Giovanni Battista Piranesi, ‘The Round Tower, from 'Carceri d'invenzione' (Imaginary Prisons)’, ca. 1749–1750, The Metropolitan Museum of Art
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The Round Tower, from 'Carceri d'invenzione' (Imaginary Prisons), ca. 1749–1750

Etching, engraving, sulphur tint or open bite, burnishing, first state of four (Robison)
24 13/16 × 19 1/2 in
63 × 49.5 cm
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About the work
The Metropolitan Museum of Art
New York

publisher: Giovanni Bouchard (French, ca. 1716–1795); sheet: 24 13/16 x 19 1/2 in. (63 x 49.5 cm); …

Medium
Print
Image rights
The Metropolitan Museum of Art (Harris Brisbane Dick Fund, 1937), licensed under CC0 1.0 Universal
Giovanni Battista Piranesi
Italian, 1720–1778
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Printmaker, engraver, and antiquarian Giovanni Battista Piranesi once said: “I need to produce great ideas, and I believe that if I were commissioned to design a new universe, I would be mad enough to undertake it.” This would prove an apt description of the fantastical architectural prints he became famous for. An ardent lover of Roman, Greek, and Egyptian architecture, Piranesi was the son of a stonemason and builder, and first studied drawing with his uncle, an engineer. (In fact, Piranesi considered himself an architect.) His drawings and etchings demonstrate a sophisticated ability in manipulating perspective and architectural elements for dramatic effect. Piranesi’s subjects not only included imaginings of ancient buildings, but also ominous prisons and mysterious ruins. His works were so popular that the prints were sold to Grand Tourists even after his death.

Giovanni Battista Piranesi, ‘The Round Tower, from 'Carceri d'invenzione' (Imaginary Prisons)’, ca. 1749–1750, The Metropolitan Museum of Art
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View
View in room
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About the work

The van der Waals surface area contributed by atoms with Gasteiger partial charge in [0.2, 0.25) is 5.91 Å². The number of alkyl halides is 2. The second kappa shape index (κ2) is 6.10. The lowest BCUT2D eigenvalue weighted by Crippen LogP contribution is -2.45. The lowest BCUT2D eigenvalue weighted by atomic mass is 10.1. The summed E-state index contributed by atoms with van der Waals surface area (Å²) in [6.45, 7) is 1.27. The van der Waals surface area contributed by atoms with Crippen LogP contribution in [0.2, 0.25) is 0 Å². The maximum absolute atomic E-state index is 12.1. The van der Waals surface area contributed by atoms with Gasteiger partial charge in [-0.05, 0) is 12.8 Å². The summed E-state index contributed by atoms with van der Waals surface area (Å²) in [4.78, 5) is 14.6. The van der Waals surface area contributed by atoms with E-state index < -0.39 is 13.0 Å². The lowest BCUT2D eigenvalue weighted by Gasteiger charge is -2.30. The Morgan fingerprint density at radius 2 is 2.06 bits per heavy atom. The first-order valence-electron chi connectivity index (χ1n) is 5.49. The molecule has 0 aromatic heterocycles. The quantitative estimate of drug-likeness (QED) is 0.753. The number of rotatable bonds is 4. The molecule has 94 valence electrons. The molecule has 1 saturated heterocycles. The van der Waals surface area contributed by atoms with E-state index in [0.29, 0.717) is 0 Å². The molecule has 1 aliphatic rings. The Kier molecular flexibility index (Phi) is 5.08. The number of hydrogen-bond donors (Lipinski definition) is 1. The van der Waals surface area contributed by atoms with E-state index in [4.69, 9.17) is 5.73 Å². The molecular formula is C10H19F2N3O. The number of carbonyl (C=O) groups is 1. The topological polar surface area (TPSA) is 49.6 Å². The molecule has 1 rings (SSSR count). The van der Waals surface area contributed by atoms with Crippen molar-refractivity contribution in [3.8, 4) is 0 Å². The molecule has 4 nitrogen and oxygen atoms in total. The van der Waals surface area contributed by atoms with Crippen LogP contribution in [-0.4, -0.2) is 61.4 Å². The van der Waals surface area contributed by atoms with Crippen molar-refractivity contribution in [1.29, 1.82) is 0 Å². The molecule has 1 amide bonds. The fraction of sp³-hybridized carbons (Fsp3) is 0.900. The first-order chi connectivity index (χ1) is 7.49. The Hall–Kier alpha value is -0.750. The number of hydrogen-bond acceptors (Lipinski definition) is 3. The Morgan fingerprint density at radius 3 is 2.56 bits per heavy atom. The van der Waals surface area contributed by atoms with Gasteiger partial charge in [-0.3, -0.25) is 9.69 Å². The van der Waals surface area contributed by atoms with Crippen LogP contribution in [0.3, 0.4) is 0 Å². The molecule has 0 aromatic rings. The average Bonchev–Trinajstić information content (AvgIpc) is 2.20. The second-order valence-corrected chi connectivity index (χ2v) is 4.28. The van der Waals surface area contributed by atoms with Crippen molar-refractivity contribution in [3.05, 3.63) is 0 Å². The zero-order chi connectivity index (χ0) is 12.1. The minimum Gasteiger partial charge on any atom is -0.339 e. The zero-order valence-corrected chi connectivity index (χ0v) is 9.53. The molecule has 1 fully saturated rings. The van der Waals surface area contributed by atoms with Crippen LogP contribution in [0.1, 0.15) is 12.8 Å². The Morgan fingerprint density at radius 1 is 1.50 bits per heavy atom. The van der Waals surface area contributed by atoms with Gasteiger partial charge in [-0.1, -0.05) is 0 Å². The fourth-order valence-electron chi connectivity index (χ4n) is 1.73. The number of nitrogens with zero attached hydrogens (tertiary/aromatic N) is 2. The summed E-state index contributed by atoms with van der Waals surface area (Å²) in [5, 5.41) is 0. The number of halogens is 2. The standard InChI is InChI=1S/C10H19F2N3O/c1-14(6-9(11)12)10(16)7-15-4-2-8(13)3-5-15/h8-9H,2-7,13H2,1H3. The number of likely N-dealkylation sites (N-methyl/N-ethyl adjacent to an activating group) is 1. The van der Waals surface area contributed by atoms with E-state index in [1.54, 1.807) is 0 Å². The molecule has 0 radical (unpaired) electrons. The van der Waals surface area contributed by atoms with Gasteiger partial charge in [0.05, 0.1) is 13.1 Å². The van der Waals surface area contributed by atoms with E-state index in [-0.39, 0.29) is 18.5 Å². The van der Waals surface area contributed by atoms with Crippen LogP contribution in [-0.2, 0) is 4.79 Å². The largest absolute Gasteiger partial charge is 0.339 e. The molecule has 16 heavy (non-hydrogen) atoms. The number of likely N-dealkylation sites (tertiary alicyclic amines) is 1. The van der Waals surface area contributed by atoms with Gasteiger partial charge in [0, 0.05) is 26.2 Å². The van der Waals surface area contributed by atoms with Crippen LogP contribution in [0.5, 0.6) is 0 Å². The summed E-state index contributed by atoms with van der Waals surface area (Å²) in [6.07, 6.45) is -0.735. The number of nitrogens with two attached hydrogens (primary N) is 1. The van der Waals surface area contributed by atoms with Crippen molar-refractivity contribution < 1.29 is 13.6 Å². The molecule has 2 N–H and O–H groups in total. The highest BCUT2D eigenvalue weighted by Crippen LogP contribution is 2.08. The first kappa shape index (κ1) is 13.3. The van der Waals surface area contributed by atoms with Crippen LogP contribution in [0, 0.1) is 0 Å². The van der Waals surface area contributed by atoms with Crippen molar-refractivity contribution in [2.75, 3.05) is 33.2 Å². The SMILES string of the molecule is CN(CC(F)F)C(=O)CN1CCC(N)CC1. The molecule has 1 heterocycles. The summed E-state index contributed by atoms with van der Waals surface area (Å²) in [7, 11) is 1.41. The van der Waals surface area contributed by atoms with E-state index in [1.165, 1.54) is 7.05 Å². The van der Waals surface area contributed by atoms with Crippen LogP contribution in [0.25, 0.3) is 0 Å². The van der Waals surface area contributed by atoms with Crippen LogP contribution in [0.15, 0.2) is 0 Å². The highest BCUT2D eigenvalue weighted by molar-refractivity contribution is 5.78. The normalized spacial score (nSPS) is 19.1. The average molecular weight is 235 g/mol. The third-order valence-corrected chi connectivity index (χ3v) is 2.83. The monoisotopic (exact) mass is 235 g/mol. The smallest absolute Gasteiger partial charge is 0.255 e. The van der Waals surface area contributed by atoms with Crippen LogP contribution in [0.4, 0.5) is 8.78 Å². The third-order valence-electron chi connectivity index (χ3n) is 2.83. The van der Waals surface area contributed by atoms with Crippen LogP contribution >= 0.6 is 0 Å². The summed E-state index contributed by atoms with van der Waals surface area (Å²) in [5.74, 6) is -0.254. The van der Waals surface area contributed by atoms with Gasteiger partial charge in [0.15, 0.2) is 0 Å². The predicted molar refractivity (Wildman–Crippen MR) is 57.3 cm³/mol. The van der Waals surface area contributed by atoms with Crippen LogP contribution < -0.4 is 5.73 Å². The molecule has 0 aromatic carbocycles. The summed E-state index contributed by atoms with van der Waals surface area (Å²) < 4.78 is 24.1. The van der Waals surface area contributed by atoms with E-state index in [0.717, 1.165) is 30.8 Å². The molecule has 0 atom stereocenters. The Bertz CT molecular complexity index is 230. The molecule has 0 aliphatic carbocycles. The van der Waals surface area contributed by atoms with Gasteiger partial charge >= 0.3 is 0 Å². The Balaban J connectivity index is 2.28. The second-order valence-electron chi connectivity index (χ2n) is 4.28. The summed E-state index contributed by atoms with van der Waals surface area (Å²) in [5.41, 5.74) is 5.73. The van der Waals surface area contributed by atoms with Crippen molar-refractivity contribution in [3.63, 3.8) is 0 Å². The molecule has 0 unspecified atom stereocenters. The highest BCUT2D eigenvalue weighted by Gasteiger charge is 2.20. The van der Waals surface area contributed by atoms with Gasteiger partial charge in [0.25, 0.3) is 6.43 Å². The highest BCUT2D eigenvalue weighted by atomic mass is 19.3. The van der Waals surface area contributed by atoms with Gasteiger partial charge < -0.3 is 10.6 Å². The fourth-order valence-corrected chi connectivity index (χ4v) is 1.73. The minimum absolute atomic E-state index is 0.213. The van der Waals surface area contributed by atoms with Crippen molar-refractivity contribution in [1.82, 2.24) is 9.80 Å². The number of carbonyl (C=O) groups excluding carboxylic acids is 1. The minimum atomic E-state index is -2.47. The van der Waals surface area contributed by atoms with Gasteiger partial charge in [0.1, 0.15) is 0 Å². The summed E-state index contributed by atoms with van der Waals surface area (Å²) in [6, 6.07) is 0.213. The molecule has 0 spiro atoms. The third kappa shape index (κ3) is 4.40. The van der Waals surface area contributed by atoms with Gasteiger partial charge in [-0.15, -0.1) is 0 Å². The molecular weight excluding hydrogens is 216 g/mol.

The Metropolitan Museum of Art
New York

publisher: Giovanni Bouchard (French, ca. 1716–1795); sheet: 24 13/16 x 19 1/2 in. (63 x 49.5 cm); plate: 21 7/16 x 16 5/16 in. (54.5 x 41.5 cm)
http://www.metmuseum.org/art/collection/search/337725

Medium
Print
Image rights
The Metropolitan Museum of Art (Harris Brisbane Dick Fund, 1937), licensed under CC0 1.0 Universal
Giovanni Battista Piranesi
Italian, 1720–1778
Follow

Printmaker, engraver, and antiquarian Giovanni Battista Piranesi once said: “I need to produce great ideas, and I believe that if I were commissioned to design a new universe, I would be mad enough to undertake it.” This would prove an apt description of the fantastical architectural prints he became famous for. An ardent lover of Roman, Greek, and Egyptian architecture, Piranesi was the son of a stonemason and builder, and first studied drawing with his uncle, an engineer. (In fact, Piranesi considered himself an architect.) His drawings and etchings demonstrate a sophisticated ability in manipulating perspective and architectural elements for dramatic effect. Piranesi’s subjects not only included imaginings of ancient buildings, but also ominous prisons and mysterious ruins. His works were so popular that the prints were sold to Grand Tourists even after his death.

The Round Tower, from 'Carceri d'invenzione' (Imaginary Prisons), ca. 1749–1750

Etching, engraving, sulphur tint or open bite, burnishing, first state of four (Robison)
24 13/16 × 19 1/2 in
63 × 49.5 cm
Want to sell a work by this artist? Consign with Artsy.
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